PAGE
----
Fortunately, players are also not forced to sit around watching or waiting for the battle to finish. They can jump back to their garage, select another tank, and join another battle, leaving the burning hull of their last tank smouldering on the previous battlefield. Most importantly, even though a player has left the battlefield, the rewards gained are not lost, and still trickle into the account between rounds.

Taking into account the way all of these mechanics work together, this is probably the smoothest and most stable multiplayer experience that I have encountered. This was so reliable that you could have been forgiven for thinking that you were playing a single-player game against bots.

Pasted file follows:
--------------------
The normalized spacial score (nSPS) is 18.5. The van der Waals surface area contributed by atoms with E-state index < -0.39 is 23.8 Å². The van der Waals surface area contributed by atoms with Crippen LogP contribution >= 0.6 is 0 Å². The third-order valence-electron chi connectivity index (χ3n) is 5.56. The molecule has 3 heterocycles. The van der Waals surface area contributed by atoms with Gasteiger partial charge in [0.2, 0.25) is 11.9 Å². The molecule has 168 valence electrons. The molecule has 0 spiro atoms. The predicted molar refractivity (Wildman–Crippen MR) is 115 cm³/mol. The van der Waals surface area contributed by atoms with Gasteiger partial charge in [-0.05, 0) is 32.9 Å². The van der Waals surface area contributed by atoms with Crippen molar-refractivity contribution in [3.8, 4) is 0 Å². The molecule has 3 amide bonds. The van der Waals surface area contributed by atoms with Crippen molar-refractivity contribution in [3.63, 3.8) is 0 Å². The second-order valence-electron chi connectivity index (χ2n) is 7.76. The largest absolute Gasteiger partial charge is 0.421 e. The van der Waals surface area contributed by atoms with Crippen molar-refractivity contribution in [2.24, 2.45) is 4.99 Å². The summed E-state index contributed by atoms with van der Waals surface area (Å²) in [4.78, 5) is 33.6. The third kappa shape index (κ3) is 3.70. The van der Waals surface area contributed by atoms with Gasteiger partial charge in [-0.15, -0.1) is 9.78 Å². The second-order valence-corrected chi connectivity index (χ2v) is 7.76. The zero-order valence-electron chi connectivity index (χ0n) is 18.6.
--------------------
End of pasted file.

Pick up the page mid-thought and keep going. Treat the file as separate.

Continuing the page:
WoT: Review Shots

Admittedly, World of Tanks is geared towards keeping the player in the game, so that they will part with some real life money for the in-game gold to purchase elite tanks, or speed progress towards the higher level vehicles. Here too, the title is not aggressive in pushing this towards the player. Fans and hardcore players will no doubt take advantage of this, but the game remains perfectly playable even with the lower tier tanks. It has to be said though, trying to obtain those higher level tanks without splashing out a little will probably take an extremely long time.

At the time of writing there are 81 achievements listed for the title with more generally being added with each title update. The achievements range from heroics in battle, to researching and collecting specific tanks, through to a few for which you'll need to perform specific actions on the battlefield. Achievement hunters might be interested to know that the two sets of achievements are duplicated across the consoles, so once you've unlocked an achievement on one, you only have to start the game on the other console and the achievement unlocks on that one too.